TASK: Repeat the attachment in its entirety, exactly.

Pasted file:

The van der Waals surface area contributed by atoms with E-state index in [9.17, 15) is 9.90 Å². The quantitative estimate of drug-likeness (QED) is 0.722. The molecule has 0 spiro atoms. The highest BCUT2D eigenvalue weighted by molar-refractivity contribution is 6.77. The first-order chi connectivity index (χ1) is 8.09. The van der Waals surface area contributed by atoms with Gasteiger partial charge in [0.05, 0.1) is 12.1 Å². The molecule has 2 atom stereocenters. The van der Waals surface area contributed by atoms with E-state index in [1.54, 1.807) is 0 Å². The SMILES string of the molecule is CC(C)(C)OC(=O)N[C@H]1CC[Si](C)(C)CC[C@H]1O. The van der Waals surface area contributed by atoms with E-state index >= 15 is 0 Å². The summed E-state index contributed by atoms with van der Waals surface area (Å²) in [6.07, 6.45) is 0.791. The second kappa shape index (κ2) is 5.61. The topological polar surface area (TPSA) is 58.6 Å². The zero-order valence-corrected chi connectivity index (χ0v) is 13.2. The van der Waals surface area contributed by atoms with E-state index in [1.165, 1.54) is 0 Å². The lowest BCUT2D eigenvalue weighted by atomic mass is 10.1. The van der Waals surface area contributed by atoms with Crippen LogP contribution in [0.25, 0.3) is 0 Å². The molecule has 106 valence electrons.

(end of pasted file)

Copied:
The van der Waals surface area contributed by atoms with E-state index in [9.17, 15) is 9.90 Å². The quantitative estimate of drug-likeness (QED) is 0.722. The molecule has 0 spiro atoms. The highest BCUT2D eigenvalue weighted by molar-refractivity contribution is 6.77. The first-order chi connectivity index (χ1) is 8.09. The van der Waals surface area contributed by atoms with Gasteiger partial charge in [0.05, 0.1) is 12.1 Å². The molecule has 2 atom stereocenters. The van der Waals surface area contributed by atoms with E-state index in [1.54, 1.807) is 0 Å². The SMILES string of the molecule is CC(C)(C)OC(=O)N[C@H]1CC[Si](C)(C)CC[C@H]1O. The van der Waals surface area contributed by atoms with E-state index >= 15 is 0 Å². The summed E-state index contributed by atoms with van der Waals surface area (Å²) in [6.07, 6.45) is 0.791. The second kappa shape index (κ2) is 5.61. The topological polar surface area (TPSA) is 58.6 Å². The zero-order valence-corrected chi connectivity index (χ0v) is 13.2. The van der Waals surface area contributed by atoms with E-state index in [1.165, 1.54) is 0 Å². The lowest BCUT2D eigenvalue weighted by atomic mass is 10.1. The van der Waals surface area contributed by atoms with Crippen LogP contribution in [0.25, 0.3) is 0 Å². The molecule has 106 valence electrons.